California Community Colleges Chancellor Jack Scott said today he will be asking the state Attorney General's Office for an opinion on the legality of a Santa Monica College program that will allow students to enroll in a selection of higher-cost classes starting this summer.
"The Chancellor's Office has previously indicated to colleges that we believe that step would be illegal," said Scott, speaking to a group of students at Pasadena City College today. "There was an attempt to change the law which failed last year, and now Santa Monica College has chosen to go alone and do it anyway. Frankly, we will seek an opinion from the Attorney General's Office as to whether or not that is legal or not. If it's legal then they can do it. If it's not legal then they cannot."
The plan was approved by Santa Monica College's governing board earlier this month to try and offset the effects of severe cuts to state funding and heavy demand. The college has had to cut 1,100 class sections, or roughly 15 percent of its more than 7,400 since 2008. This year their funding was reduced by $11 million and it is looking at another $5 million cut under Gov. Jerry Brown's proposed budget plan if a tax initiative is not approved by voters in November.
Starting this summer, the college plans to offer about 50 courses priced at $180 to $200 a unit; in the winter it plans to offer another 200 such courses. That would be at least five times the current $36 per unit, which is a fee set by the Legislature. Fees will rise to $46 per unit this summer. The higher-fee classes will support themselves, university officials said.
Santa Monica College President Chui L. Tsang said he is working with the Chancellor's Office, but believes the new fees would be legal. "We definitely want to work within the limits of the law," Tsang said.
"We have had cuts since 2008, and every year we think that it will turn around the next year, we were hoping that would happen, and so we've been waiting and it hasn't happen," Tsang said. "Our students have been waiting to get back in the doors for a long time, and we can't just sit here. We can do two thing, we can just sit around and wait for the economy to come back, or we can do something to try to help them. And they need help now. The cost of delaying education can be very painful."
Tsang said he hears daily from students who can't get into courses, who ask the college to open up more. Faculty members have reported 20 to 30 students refusing to leave their class because they want to ensure they are on the wait list and hope to get on the class roster if someone drops out," Tsang said.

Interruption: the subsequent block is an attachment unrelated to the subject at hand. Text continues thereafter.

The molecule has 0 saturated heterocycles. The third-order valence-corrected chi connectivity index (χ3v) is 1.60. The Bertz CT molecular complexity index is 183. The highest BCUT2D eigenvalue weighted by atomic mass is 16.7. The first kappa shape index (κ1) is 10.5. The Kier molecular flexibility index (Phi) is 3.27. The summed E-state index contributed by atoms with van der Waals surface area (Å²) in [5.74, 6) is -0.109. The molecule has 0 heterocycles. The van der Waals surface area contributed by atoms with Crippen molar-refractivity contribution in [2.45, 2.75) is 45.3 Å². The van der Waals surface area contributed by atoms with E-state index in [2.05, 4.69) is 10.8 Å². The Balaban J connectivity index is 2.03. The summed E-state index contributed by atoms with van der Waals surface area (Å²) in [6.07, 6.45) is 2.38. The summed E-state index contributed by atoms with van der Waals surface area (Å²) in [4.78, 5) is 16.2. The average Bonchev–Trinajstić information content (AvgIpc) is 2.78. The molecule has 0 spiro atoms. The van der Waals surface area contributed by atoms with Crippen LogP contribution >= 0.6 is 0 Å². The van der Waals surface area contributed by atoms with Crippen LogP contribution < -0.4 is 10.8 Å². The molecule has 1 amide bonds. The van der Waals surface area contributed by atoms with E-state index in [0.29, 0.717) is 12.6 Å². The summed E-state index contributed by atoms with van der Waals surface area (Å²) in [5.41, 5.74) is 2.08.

But Simon Fraser, a second-year student at Pasadena City College who is also chief justice of the Associated Students, said he is fears such a program will proliferate and make it harder for students to who don't have the funds to get the courses they need.
"My worry is that more community colleges are going to do the same thing," Fraser said. "Now we're going to have a two-tiered system. I wouldn't be able to pay for that class."
The college recently received a $250,000 donation to support scholarships for students who qualify, said Santa Monica College spokesman Bruce Smith. Smith said students could also use financial aid to pay for the courses.
The college supported a bill last year that would have allowed all community colleges to provide additional course offerings for higher fees, but that failed to pass in the state Senate.
Such budget pain is being felt at colleges throughout California.
The California Community Colleges system is the largest system of higher education in the country with 112 campuses statewide serving about 2.6 million students. Since 2009-10, the system has been hit by about $770 million in reductions, nearly 13 percent of its $6 billion budget.
Last year 137,000 were turned away; they couldn't get into a single course. Details on the Santa Monica College program are still being worked out, but it is likely they will include basic English and math courses, Smith said.
"We hope that the economy of California will return, and we will then have our funding be restored to the level that we were before," Tsang said. "And when that happens, we don’t have to offer these courses anymore, we'll have enough courses to offer our students that are funded by the state. That's what we hope. But in the meantime, we can address the needs of our students, we cannot abandon them."